Friday, June 27, 2014

Some retail businesses get threats of spammed negative reviews, unless they pay up in bitcoins; ABC offers advise to people using Yelp and Angie's List

The latest twist in the “negative review” problem is businesses (like restaurants) reporting receiving “notice of extortion” letters, demanding payment in bitcoins to prevent assaults by negative reviews (especially on Yelp, it seems) and various other threats that don’t need to be repeated.  A little bit of the Mafia seems to getting into the bad-review business.  Sounds like soap-opera stuff, maybe a future plot thread for “Days of our Lives” (with Theresa as villain). 
Webroot wrote a story about it on its blog, with an entry, “2014: The Year that Extortion Went Mainstream”, link here.  Not to mention, I don’t pay much attention to online reviews on these sites myself, because I know a lot of them are bogus – that is, until I run into a problem with a particular business’s customer service (like warranty or repair service).  Typically, I’ll be skeptical of a review if it doesn’t seem to be factual or well written.    If I was in the dating game, maybe restaurant reviews would matter more.  (Oh, that brings to mind the days of heterosexual dating back in 1971, and we didn’t go Dutch.)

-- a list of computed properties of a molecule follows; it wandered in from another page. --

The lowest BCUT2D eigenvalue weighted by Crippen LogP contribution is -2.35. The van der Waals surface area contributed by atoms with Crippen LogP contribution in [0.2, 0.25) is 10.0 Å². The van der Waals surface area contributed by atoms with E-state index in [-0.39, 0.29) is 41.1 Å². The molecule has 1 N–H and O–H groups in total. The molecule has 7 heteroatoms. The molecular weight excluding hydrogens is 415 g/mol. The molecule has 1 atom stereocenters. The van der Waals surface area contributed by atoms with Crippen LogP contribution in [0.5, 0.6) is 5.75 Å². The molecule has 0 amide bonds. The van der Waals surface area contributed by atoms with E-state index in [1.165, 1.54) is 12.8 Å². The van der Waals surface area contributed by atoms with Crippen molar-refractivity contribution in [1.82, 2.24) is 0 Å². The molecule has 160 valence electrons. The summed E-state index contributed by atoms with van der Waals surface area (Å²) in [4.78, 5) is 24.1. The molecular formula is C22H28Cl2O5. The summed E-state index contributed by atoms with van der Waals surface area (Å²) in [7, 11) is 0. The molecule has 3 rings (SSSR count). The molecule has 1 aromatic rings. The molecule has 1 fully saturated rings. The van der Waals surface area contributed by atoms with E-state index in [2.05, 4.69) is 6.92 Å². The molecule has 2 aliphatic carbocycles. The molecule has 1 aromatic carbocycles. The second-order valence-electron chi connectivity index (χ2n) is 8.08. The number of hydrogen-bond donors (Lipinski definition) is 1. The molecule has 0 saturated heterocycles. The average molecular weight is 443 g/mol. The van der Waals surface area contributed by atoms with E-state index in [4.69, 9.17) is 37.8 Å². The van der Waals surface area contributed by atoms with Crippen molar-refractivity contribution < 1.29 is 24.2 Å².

Darren Paul has a story about the problem on the UK Register here. It seems that there is an element that wants to do this “because we can”, just like in crime films.  You would think the public would wake up and not believe “spam” reviews.  
In another story on the online review issue, ABC World News Tonight broadcast a brief report on how to avoid getting sued if you review businesses on Yelp or Angie’s List.  Make sure that you emphasize that these are your opinions (“I believe that …).   Stick to verifiable facts, with proof (like photos or receipts).  I wasn’t able to find the link for this story online. 

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